Memories Stirred by Old Family Photos

This is a quick mid-week post on memories.

My husband has scanned about 1200 old family photos that were taken on slide film. We’ve had a great time looking at relatives, some of whom we knew, and some we didn’t, from our past and extended families.

My husband’s family had many photos of get together with cousins, Aunts, Uncles, and exchange students. My family had photos of grandparents, my parents, my sister and I. Both sets of slides had family wedding photos that must have been from the same era, for the bridesmaids’ dresses in each were Aqua.

There were several prominent themes in the photos.

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One was cigarettes.  This nasty, but popular, habit was mostly visible in photos of my family.  One of my grandfather’s was a chain smoker.   And, as might be expected, he died too early from lung cancer.  I especially remember a yellow haze lingering near the ceiling of grandpa’s living room.  Regardless, I loved him dearly.

My parents, both smokers, at one point in their younger lives, can be seen with the slim white sticks held at shoulder height as they looked off into the distance at family social gatherings. But, by the time I was 12, both my parents had quit cigarettes.  And, they both quit cold turkey! Successfully! I do remember my mom having a health scare, however. This immediately resulted in her requesting my Dad to bring her a pack of cigarettes. Once the scare was known as just that, a scare, she again quit without any difficulty! Just stopped! I still marvel at their capability to quickly stop a habit that haunts so many other people as they try to give it up.

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Old Family Photo of Niagara Falls.

Another prominent theme in the family photos was a place. Niagara Falls.  Living in Western New York, getting to “The Falls,” as they are known locally, is easy. The world famous waterfall is less than a 45 minute drive from where my husband grew up. Visits to The Falls usually constituted a border crossing because the Canadian side has a much nicer view.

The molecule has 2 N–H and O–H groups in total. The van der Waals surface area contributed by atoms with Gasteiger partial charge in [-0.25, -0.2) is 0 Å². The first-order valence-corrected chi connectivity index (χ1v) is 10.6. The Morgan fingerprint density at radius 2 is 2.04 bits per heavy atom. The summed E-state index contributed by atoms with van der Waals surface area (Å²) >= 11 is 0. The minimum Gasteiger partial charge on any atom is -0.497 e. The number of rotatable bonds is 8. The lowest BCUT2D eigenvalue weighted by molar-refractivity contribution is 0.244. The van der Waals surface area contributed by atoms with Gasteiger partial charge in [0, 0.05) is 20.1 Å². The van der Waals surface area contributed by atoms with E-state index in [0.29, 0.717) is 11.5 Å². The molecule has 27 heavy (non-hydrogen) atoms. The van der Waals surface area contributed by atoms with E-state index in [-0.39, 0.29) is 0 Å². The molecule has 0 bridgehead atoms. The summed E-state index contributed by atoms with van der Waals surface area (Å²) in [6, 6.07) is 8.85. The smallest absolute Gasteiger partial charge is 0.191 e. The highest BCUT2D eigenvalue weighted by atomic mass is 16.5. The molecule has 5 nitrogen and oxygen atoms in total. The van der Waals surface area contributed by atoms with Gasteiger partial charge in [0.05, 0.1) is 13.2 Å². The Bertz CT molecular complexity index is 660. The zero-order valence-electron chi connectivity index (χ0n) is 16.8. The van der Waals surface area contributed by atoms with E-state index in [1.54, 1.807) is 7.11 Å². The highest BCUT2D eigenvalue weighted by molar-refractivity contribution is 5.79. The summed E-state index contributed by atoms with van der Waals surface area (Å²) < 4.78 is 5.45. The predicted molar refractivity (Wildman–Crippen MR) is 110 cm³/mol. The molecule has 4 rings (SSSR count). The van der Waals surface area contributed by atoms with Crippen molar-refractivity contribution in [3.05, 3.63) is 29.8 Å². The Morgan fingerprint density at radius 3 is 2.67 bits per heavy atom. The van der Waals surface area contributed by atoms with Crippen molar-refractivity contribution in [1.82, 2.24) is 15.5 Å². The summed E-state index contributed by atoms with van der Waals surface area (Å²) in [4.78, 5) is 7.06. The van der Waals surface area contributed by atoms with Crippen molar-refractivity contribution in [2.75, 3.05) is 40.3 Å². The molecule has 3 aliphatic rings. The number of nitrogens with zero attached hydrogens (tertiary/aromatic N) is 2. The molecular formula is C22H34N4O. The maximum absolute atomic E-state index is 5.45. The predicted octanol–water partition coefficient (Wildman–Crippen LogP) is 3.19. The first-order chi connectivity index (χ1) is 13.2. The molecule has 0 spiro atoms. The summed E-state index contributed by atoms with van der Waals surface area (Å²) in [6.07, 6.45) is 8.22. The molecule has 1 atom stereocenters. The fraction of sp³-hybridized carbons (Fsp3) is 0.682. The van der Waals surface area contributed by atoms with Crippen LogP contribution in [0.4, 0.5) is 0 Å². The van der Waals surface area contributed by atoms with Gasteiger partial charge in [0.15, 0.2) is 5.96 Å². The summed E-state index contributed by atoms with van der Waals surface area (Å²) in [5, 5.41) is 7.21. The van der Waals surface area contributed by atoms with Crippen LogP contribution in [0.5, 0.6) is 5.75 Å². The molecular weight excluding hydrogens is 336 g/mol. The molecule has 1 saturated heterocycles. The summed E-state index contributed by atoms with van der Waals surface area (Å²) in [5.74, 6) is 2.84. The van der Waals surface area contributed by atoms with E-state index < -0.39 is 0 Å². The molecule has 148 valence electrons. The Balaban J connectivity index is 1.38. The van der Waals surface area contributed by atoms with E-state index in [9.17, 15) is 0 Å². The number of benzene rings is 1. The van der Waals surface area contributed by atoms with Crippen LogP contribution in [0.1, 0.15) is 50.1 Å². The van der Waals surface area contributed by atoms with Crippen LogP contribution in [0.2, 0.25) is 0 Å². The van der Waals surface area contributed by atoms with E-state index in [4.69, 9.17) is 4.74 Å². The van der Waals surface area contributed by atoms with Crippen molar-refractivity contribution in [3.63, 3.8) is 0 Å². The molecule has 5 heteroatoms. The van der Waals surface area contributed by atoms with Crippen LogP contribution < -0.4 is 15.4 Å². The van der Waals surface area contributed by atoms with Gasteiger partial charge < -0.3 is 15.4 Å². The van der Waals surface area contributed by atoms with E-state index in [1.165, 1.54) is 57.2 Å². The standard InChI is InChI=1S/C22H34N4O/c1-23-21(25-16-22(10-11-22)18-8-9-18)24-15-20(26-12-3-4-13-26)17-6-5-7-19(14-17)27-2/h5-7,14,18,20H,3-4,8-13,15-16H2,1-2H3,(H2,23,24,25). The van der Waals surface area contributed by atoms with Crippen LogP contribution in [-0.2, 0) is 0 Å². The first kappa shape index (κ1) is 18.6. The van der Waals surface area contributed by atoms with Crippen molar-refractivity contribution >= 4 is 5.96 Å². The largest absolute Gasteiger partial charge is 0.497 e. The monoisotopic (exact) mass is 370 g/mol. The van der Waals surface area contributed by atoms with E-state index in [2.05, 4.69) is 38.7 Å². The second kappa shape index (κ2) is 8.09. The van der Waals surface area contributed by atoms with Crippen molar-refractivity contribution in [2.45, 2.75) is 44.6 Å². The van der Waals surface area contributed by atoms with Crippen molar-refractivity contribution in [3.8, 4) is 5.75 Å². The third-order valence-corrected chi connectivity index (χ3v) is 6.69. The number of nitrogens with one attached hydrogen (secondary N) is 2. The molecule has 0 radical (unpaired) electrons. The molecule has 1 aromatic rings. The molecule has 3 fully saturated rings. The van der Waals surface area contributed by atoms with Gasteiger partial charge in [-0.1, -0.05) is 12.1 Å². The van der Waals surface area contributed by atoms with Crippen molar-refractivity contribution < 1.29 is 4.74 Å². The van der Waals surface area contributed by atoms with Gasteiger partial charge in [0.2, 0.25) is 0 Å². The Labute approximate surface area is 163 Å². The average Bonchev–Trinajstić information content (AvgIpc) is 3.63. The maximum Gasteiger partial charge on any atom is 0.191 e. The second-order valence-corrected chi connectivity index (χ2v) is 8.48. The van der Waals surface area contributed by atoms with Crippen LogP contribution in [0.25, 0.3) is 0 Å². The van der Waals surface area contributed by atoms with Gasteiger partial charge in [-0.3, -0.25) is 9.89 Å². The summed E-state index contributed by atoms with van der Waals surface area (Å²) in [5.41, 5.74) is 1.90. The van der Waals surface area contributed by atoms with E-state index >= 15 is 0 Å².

There are many ways to get to Niagara Falls from the surrounding towns and cities, but if you go to the Canadian side, you must cross the Niagara River. The Peace Bridge, The Rainbow Bridge, and the Lewiston Bridge can all take you there. Factors considered about which border crossing to use were traffic, point of departure, aesthetic views on the trip, and where you wanted to end up and park once you had arrived. My husband’s family most often crossed over by using The Rainbow Bridge.  There were customs agents at all of the bridges, so that was not considered. You were stopped and asked the purpose of your visit no matter where you crossed. Some agents were nice, and some were menacing, just like people are in real life. It’s been several years since we crossed into Canada over one of those bridges, but it is well worth the inconvenience of customs.

Of course, there were photos of halloween costumes, birthday parties, and Christmas morning surprises. Any collection of old photos would have these. But, seeing my parents as young, new parents, and the family resemblances that now exist were heartwarming. My husband enjoyed the memories recovered for him as well and plans to share the those memories with his extended family.

 

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